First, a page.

A Loch on Hikes
Sunday, October 23, 2005
"The air off the mountains and the sea was delicious . . . We two remained sketching, for the view was beautiful . . . such a wild, uncivilized spot, like the end of the world . . . A little further off the road, and more on the slope of the hill, was a row of five or six wretched hovels, before which stood bare-legged and very ill-clad children . . . Hardly anyone ever comes here."
Queen Victoria wrote this in 1877 after picnicking with her daughter, Beatrice, on the banks of Loch Torridon in northwest Scotland. Just over a century later, I was in the same place, enjoying a repast of apple and cheese with my friend, Marybeth, marveling at many of the same sights, though it seemed less like the end of the world to us than the beginning of time.
Marybeth and I have been hiking together for more than two decades. Every November for the past 13 years we've rented a cottage somewhere in Britain, she flying in from Connecticut and I from Virginia. We hike around 10 miles a day (rain or shine) and commune in a way that's impossible with the daily demands of hearths and homes 500 miles apart. We come in November because our children's sports and birthdays are over and to take advantage of low airfares. We also come in November because we have the countryside, swarming with tourists in the high summer season, all to ourselves.
On this day on Loch Torridon, the treeless mountains, soaring from sea level to well over 3,000 feet, loomed around us like primeval beasts -- mastodons, woolly mammoths, giant sloths -- trying to break free from the mire of the valley bogs. The "hovels" the queen noticed are now romantic ruins overrun with bracken and gorse. Without exception, the few inhabited houses are neat and well-cared for, mostly second homes; only some 240 people live here full time.
A 1968 guidebook to the area notes: "You can see that . . . Torridon is country in which to walk, fish, sail, climb or wander, but fast driving, no."
Even now the roads are single lane, with places only for passing. The villages -- their names reflecting the Norse and Gaelic influences on the region-- along the loch have no year-round stores, pubs or post offices. The almost complete lack of human intrusion, bodily or architecturally, had us agreeing with the queen that "hardly anyone ever comes here."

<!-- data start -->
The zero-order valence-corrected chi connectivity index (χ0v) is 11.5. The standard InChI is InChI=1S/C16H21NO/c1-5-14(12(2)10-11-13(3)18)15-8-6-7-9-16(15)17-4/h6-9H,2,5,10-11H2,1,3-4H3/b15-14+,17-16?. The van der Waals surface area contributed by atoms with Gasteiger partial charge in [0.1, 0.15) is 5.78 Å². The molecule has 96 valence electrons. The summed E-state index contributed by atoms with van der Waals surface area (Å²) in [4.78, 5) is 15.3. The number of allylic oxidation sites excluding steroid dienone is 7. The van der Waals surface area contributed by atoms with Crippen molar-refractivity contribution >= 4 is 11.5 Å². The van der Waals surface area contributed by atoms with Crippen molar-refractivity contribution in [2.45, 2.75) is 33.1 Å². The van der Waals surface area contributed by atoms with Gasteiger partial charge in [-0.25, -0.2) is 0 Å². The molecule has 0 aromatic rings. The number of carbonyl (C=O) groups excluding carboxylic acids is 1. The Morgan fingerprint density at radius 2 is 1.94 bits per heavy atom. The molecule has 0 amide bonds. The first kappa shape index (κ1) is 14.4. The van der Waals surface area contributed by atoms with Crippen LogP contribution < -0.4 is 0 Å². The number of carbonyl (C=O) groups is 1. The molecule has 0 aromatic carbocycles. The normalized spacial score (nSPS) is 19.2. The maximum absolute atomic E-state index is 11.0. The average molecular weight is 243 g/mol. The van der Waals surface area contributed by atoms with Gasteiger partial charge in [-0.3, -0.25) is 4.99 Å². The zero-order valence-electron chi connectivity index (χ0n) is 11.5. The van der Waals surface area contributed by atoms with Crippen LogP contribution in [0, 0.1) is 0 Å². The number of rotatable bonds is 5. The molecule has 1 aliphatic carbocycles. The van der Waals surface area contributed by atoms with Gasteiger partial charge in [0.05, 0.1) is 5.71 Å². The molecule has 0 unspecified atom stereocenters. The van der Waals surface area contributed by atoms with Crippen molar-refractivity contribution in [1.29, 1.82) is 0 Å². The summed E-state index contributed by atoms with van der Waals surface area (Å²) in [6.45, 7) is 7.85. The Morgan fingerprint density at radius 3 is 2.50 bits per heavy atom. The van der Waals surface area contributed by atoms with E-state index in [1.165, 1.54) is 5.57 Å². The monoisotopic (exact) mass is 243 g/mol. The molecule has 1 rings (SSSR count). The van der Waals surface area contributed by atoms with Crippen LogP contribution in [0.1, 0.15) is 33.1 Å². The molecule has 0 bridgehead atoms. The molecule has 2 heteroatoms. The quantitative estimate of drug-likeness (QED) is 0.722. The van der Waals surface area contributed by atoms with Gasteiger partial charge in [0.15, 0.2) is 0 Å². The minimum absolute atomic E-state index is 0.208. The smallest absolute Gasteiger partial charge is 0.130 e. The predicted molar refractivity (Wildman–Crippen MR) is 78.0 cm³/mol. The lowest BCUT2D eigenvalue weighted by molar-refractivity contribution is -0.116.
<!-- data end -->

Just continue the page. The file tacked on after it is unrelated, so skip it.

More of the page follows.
They used to come, according to Jill, the local postmistress, whose mail van doubles as public transportation -- you just flag her down.
"When I first came to the area 30 years ago," said the native Liverpudlian, "a big oil rig manufacturer provided many jobs for the locals. But that closed in 1988, and then the salmon farms, another big employer, cut back and things started to die out here." She calmly swung the van onto the grass shoulder of the narrow road as an oncoming car barreled past. "Awful, really. Most of the houses got sold off as second homes."
Shortly after picking up our rental car in Glasgow, we were winding along the banks of Loch Lomond, where civilization immediately began dropping away and the mosses, ferns, bracken and bogs of the Highlands took over. During a break at Eilean Donan Castle, well into the Highlands but still an hour or so south of our destination, we reveled in the mildness of the November weather but were soon brought back to reality by one of the gray-haired ladies minding the gift shop.
"Ye've been lucky with the weather, ye have," she said. "Usually this time of the year, the wind and rain's a' goin' like this." She swept her hand horizontally.
The other old lady winked at me and pointed to the shelf of whiskies for sale. "That's how we keep ourselves warm then," she said and gave me such a cheeky grin that I could see the flirtatious young girl she'd once been.